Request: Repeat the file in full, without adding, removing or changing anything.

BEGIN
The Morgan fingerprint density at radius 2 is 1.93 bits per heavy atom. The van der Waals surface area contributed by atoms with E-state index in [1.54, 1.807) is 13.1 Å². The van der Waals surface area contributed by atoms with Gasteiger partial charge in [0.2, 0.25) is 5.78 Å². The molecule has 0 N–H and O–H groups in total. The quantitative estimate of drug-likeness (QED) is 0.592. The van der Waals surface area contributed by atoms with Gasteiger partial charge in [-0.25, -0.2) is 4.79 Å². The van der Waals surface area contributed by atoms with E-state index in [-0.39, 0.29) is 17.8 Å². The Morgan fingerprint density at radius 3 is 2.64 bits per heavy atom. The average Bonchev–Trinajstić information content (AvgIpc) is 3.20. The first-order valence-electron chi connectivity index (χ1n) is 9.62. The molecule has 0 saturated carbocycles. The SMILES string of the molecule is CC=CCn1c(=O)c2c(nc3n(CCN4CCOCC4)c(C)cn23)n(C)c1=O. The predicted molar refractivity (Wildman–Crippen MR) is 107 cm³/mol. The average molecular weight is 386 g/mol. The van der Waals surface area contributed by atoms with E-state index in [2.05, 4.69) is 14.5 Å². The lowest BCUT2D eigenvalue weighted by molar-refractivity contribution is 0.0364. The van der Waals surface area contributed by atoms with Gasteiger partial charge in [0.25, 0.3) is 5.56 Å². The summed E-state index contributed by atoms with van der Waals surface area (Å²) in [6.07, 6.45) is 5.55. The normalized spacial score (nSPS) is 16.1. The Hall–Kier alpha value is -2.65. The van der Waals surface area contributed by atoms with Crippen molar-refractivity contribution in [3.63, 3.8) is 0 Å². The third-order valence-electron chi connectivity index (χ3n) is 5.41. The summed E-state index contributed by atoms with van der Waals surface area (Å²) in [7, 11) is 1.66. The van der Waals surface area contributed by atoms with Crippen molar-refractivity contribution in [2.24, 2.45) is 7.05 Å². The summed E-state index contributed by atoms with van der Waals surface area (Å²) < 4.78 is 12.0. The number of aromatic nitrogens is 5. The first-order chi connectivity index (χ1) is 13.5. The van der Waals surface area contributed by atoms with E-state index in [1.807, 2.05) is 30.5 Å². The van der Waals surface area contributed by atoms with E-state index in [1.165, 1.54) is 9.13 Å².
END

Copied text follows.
The Morgan fingerprint density at radius 2 is 1.93 bits per heavy atom. The van der Waals surface area contributed by atoms with E-state index in [1.54, 1.807) is 13.1 Å². The van der Waals surface area contributed by atoms with Gasteiger partial charge in [0.2, 0.25) is 5.78 Å². The molecule has 0 N–H and O–H groups in total. The quantitative estimate of drug-likeness (QED) is 0.592. The van der Waals surface area contributed by atoms with Gasteiger partial charge in [-0.25, -0.2) is 4.79 Å². The van der Waals surface area contributed by atoms with E-state index in [-0.39, 0.29) is 17.8 Å². The Morgan fingerprint density at radius 3 is 2.64 bits per heavy atom. The average Bonchev–Trinajstić information content (AvgIpc) is 3.20. The first-order valence-electron chi connectivity index (χ1n) is 9.62. The molecule has 0 saturated carbocycles. The SMILES string of the molecule is CC=CCn1c(=O)c2c(nc3n(CCN4CCOCC4)c(C)cn23)n(C)c1=O. The predicted molar refractivity (Wildman–Crippen MR) is 107 cm³/mol. The average molecular weight is 386 g/mol. The van der Waals surface area contributed by atoms with E-state index in [2.05, 4.69) is 14.5 Å². The lowest BCUT2D eigenvalue weighted by molar-refractivity contribution is 0.0364. The van der Waals surface area contributed by atoms with Gasteiger partial charge in [0.25, 0.3) is 5.56 Å². The summed E-state index contributed by atoms with van der Waals surface area (Å²) in [6.07, 6.45) is 5.55. The normalized spacial score (nSPS) is 16.1. The Hall–Kier alpha value is -2.65. The van der Waals surface area contributed by atoms with Crippen molar-refractivity contribution in [3.63, 3.8) is 0 Å². The third-order valence-electron chi connectivity index (χ3n) is 5.41. The summed E-state index contributed by atoms with van der Waals surface area (Å²) in [7, 11) is 1.66. The van der Waals surface area contributed by atoms with Crippen molar-refractivity contribution in [2.24, 2.45) is 7.05 Å². The summed E-state index contributed by atoms with van der Waals surface area (Å²) < 4.78 is 12.0. The number of aromatic nitrogens is 5. The first-order chi connectivity index (χ1) is 13.5. The van der Waals surface area contributed by atoms with E-state index in [1.807, 2.05) is 30.5 Å². The van der Waals surface area contributed by atoms with E-state index in [1.165, 1.54) is 9.13 Å².